The specific region of DNA that provides the most information about identity and evolutionary relatedness is the 16S rRNA gene. This gene is present in all bacteria, and related forms occur in other cell types. LMAC microarray slides can be spotted with up to 300,000 unique probe spots of 16S rRNA, representing tens of thousands of different sequences. Pett-Ridge says, “We design these probes to complement gene sequences of one or more organisms, called taxa, that we’re interested in studying.” When fluorescently labeled strands from the extracted nucleic acids of a sample bind, or hybridize, to matching counterparts immobilized on the slide, the match shows up on a fluorescence scan and indicates that a given taxa was present and active in the original sample.

Chip-SIP then combines these data with a scan of the same microarray by a nanometer-scale secondary-ion mass spectrometer (NanoSIMS), an ultrahigh-resolution imaging ion microprobe. The NanoSIMS beam scans across the surface of the microarray and creates an image that looks like a checkerboard, with each bright square depicting a probe spot. Chip-SIP researchers look for places where the ratio of carbon-13 to carbon-12 is higher than the normal terrestrial value, indicating that a microorganism took up the carbon-13 in its food. A darker square indicates the normal ratio, called natural abundance. The brighter a square is, the higher above normal the ratio is, and the more active the microorganism has been in feeding on the isotopically labeled food. Chip-SIP thus provides quantitative isotopic data not available through traditional methods.

The team validated the Chip-SIP method for the first time with aquatic samples from the San Francisco Bay. The seawater was incubated with carbon-13, enriched with mixed amino acids, fatty acids, ammonium, glucose, and nucleic acids. In a fraction of the time it would have taken with older methods, the researchers tested about 100 combinations of organisms and food sources from a complex microbial community. “Because we could identify organisms by their 16S sequence and determine which ones had consumed the labeled food sources, we could relate their taxonomic relationships to what role they play in the environment,” Mayali says. A series of such experiments yielded a substrate-use diagram, or a food web, providing even more insight.

Traditional SIP is not only a more time-consuming analytical technique than Chip-SIP, it is also not as sensitive, requiring an isotopic enrichment of 20 to 40 percent to produce a strong enough signal for detection. “If we add a huge amount of food, we are actually fertilizing and changing the community,” Pett-Ridge says. Chip-SIP can detect an enrichment of just 1 percent. Another advantage of Chip-SIP is that it can simultaneously analyze both carbon and nitrogen, which are intimately linked in the environment.

Microarray images with and without quantitative isotopic data.
(left) A microarray fluorescence image shows RNA hybridization to DNA probe spots. Bright spots indicate the highest signal. (right) A nanometer-scale secondary-ion mass spectrometer montage of carbon-13 enrichment shows the same area of the array providing quantitative isotopic data.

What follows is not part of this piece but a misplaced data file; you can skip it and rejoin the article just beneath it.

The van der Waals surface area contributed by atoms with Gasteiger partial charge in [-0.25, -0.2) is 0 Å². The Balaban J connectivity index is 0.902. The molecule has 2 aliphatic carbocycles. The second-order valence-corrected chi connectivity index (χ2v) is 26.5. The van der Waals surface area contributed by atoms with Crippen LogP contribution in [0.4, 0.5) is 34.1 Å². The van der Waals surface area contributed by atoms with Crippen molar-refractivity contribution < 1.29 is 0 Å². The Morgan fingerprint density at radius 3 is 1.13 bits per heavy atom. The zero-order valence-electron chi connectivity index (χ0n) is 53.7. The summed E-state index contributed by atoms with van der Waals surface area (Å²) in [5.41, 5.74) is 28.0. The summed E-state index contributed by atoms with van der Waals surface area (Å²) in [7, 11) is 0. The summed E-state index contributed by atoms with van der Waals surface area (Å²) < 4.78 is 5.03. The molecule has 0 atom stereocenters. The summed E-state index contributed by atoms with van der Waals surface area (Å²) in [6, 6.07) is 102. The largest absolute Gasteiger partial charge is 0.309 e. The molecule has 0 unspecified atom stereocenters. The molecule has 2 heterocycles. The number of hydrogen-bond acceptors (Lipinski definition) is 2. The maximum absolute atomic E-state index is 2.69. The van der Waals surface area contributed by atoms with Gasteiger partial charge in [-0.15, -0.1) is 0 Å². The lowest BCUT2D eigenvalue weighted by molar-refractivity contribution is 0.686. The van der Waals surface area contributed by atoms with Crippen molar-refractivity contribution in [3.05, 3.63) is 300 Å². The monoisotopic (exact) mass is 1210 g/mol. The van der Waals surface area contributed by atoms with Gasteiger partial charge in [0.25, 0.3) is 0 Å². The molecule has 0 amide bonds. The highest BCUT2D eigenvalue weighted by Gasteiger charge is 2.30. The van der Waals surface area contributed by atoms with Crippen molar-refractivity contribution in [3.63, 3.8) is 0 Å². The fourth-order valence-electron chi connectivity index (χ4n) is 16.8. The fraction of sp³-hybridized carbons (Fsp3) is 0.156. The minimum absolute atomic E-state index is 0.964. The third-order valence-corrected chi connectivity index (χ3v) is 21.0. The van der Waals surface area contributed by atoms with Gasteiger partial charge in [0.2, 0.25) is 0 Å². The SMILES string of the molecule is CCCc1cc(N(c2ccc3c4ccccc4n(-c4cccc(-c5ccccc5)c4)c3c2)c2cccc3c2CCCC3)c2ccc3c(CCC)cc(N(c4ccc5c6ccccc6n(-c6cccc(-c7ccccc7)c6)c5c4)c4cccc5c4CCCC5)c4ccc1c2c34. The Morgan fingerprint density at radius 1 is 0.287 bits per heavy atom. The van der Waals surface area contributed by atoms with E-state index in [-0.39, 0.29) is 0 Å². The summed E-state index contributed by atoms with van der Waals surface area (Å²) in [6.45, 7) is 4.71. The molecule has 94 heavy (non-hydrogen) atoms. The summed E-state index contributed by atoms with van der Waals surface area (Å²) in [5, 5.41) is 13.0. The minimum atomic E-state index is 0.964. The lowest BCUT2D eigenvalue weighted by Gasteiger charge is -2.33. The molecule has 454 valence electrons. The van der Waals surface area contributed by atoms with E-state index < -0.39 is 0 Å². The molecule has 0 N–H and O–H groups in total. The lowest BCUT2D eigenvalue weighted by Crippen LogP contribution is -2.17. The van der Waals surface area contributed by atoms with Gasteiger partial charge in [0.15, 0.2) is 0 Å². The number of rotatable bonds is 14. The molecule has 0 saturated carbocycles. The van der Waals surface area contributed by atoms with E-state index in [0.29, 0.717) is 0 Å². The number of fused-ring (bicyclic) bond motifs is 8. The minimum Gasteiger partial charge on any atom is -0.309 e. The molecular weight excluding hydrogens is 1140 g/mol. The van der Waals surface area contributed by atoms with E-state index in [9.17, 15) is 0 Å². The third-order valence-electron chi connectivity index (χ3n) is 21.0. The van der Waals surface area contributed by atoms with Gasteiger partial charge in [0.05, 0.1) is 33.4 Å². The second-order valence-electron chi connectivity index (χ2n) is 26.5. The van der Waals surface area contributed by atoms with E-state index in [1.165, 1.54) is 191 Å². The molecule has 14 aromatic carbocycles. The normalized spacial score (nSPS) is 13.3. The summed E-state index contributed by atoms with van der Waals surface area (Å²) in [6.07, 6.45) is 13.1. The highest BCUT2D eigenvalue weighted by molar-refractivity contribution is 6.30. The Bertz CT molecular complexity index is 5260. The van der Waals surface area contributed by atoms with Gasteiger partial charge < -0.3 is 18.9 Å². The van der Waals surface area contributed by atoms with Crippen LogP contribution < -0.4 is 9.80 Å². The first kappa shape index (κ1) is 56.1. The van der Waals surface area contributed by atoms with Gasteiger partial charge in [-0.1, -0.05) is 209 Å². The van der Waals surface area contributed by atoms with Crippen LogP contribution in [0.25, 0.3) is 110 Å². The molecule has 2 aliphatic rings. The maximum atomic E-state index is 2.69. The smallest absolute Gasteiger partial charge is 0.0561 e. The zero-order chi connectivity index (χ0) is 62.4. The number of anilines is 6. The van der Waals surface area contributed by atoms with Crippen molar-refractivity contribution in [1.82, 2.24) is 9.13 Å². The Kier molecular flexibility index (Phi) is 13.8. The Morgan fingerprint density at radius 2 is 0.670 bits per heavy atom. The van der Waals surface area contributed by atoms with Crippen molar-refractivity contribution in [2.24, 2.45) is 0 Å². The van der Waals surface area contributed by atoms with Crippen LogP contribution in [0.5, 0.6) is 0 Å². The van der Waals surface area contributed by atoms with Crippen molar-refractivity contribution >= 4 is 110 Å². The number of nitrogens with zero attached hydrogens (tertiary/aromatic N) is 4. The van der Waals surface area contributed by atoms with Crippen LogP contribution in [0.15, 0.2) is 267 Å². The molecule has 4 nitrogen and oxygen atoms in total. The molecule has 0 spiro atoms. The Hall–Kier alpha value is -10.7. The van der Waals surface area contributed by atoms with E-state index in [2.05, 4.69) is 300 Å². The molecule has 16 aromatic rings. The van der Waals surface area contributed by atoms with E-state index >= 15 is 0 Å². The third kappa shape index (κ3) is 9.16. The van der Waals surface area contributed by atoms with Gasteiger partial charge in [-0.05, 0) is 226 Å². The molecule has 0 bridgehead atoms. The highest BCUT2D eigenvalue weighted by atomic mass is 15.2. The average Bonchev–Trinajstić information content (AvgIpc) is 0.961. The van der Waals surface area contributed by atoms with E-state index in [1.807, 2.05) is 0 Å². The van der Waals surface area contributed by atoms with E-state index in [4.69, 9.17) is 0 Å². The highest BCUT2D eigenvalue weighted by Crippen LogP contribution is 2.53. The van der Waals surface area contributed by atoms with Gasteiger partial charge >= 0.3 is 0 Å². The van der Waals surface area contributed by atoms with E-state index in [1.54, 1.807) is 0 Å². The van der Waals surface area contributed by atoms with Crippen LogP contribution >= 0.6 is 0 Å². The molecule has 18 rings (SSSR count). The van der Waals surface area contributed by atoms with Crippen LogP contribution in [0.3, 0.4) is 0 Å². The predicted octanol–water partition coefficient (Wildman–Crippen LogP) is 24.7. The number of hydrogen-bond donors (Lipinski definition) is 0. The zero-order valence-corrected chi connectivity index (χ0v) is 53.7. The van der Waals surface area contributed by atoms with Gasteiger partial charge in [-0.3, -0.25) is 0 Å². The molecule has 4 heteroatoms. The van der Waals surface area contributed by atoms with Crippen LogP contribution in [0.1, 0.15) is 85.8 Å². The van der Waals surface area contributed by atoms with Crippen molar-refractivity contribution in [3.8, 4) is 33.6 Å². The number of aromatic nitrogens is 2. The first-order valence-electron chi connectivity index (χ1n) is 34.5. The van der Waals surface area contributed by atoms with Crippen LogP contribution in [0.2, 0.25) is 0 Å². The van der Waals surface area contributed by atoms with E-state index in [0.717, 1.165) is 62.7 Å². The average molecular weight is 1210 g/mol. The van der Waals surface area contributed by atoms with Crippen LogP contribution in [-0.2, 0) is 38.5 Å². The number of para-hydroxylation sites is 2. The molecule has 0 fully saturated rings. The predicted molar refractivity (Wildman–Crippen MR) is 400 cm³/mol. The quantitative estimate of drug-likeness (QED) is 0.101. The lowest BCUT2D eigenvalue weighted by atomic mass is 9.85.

Bacterial Buddy System?
Microorganisms have been historically difficult to study because 99 percent of them are not easily cultivated in a laboratory environment. According to Pett-Ridge, this difficulty is partially because scientists do not completely understand what makes microorganisms tick, and therefore they do not have a way to duplicate their surroundings perfectly. “Millions of different taxa exist, yet we haven’t identified the majority of them,” she says. “We also don’t know what makes some of them thrive in the field, or which ‘buddies’ they need to grow in a laboratory environment.”

The Department of Energy’s Genomic Science Program is funding the development and use of Chip-SIP in two very different environments. By examining the hindgut of beetles that eat wood, the team will seek to understand which microbial enzymes efficiently degrade cellulose and produce acetate and hydrogen gas, important information for biofuels research. In another study, the team hopes to learn more about the enzymes and energy web of microbial mats, films of layered bacterial communities that develop in intertidal, hypersaline regions and produce copious quantities of hydrogen, a potentially important biofuel. If the mats have figured out a better way to quickly produce hydrogen, the organisms or their enzymes might be used to bioengineer more tractable microbes, such as Escherichia coli, to produce large quantities in a semi-industrial manner.

Pett-Ridge says, “We can also foresee Chip-SIP being useful in a number of other settings, such as in the medical field, where it could help identify the organisms that perform particular tasks in the human gut. There’s still a great deal to learn about microbes’ role in health and disease.”

Kris Fury

Key Words:biofuel, bioremediation, Chip-SIP, Livermore Microarray Center (LMAC), microarray, microorganism, nanometer-scale secondary-ion mass spectrometer (NanoSIMS), nucleic acids, stable isotope probing (SIP), taxa, taxonomy.

For further information contact Jennifer Pett-Ridge (925) 424-2882 (